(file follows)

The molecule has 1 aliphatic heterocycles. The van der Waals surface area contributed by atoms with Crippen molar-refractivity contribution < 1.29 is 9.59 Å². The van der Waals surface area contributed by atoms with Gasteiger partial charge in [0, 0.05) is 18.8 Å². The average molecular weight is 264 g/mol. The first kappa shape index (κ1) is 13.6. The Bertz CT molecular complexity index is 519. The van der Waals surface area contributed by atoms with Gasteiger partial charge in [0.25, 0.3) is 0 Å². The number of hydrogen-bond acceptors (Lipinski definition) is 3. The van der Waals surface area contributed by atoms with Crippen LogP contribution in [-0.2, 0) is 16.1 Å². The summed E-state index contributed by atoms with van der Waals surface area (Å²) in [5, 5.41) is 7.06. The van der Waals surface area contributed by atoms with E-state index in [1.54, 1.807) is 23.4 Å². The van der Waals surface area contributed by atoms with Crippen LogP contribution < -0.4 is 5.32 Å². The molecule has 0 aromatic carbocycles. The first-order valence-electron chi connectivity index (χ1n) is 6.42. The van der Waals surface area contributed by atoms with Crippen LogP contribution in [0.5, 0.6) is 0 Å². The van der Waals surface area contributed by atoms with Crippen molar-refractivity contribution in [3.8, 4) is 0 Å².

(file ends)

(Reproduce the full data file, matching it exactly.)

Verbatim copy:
The molecule has 1 aliphatic heterocycles. The van der Waals surface area contributed by atoms with Crippen molar-refractivity contribution < 1.29 is 9.59 Å². The van der Waals surface area contributed by atoms with Gasteiger partial charge in [0, 0.05) is 18.8 Å². The average molecular weight is 264 g/mol. The first kappa shape index (κ1) is 13.6. The Bertz CT molecular complexity index is 519. The van der Waals surface area contributed by atoms with Gasteiger partial charge in [0.25, 0.3) is 0 Å². The number of hydrogen-bond acceptors (Lipinski definition) is 3. The van der Waals surface area contributed by atoms with Crippen LogP contribution in [-0.2, 0) is 16.1 Å². The summed E-state index contributed by atoms with van der Waals surface area (Å²) in [5, 5.41) is 7.06. The van der Waals surface area contributed by atoms with E-state index in [1.54, 1.807) is 23.4 Å². The van der Waals surface area contributed by atoms with Crippen LogP contribution < -0.4 is 5.32 Å². The molecule has 0 aromatic carbocycles. The first-order valence-electron chi connectivity index (χ1n) is 6.42. The van der Waals surface area contributed by atoms with Crippen LogP contribution in [0.5, 0.6) is 0 Å². The van der Waals surface area contributed by atoms with Crippen molar-refractivity contribution in [3.8, 4) is 0 Å².